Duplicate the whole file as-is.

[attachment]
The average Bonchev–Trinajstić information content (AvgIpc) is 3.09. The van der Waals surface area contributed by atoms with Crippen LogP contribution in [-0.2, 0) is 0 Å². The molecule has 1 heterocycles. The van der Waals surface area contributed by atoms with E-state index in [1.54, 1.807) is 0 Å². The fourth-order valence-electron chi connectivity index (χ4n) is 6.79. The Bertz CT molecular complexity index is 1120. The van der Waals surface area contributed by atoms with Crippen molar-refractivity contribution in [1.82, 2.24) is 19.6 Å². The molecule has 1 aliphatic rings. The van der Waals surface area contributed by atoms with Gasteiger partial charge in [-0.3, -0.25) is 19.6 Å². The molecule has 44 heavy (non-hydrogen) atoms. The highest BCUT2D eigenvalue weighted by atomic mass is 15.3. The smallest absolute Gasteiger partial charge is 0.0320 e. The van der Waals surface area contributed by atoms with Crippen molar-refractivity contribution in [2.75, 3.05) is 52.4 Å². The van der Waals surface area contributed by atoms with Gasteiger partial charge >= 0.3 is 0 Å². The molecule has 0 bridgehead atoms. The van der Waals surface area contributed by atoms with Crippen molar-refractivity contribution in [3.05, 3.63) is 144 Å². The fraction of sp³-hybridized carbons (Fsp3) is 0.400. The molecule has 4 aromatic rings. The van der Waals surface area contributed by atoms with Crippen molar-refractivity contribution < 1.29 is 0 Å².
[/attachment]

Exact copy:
The average Bonchev–Trinajstić information content (AvgIpc) is 3.09. The van der Waals surface area contributed by atoms with Crippen LogP contribution in [-0.2, 0) is 0 Å². The molecule has 1 heterocycles. The van der Waals surface area contributed by atoms with E-state index in [1.54, 1.807) is 0 Å². The fourth-order valence-electron chi connectivity index (χ4n) is 6.79. The Bertz CT molecular complexity index is 1120. The van der Waals surface area contributed by atoms with Crippen molar-refractivity contribution in [1.82, 2.24) is 19.6 Å². The molecule has 1 aliphatic rings. The van der Waals surface area contributed by atoms with Gasteiger partial charge in [-0.3, -0.25) is 19.6 Å². The molecule has 44 heavy (non-hydrogen) atoms. The highest BCUT2D eigenvalue weighted by atomic mass is 15.3. The smallest absolute Gasteiger partial charge is 0.0320 e. The van der Waals surface area contributed by atoms with Crippen molar-refractivity contribution in [2.75, 3.05) is 52.4 Å². The van der Waals surface area contributed by atoms with Gasteiger partial charge >= 0.3 is 0 Å². The molecule has 0 bridgehead atoms. The van der Waals surface area contributed by atoms with Crippen molar-refractivity contribution in [3.05, 3.63) is 144 Å². The fraction of sp³-hybridized carbons (Fsp3) is 0.400. The molecule has 4 aromatic rings. The van der Waals surface area contributed by atoms with Crippen molar-refractivity contribution < 1.29 is 0 Å².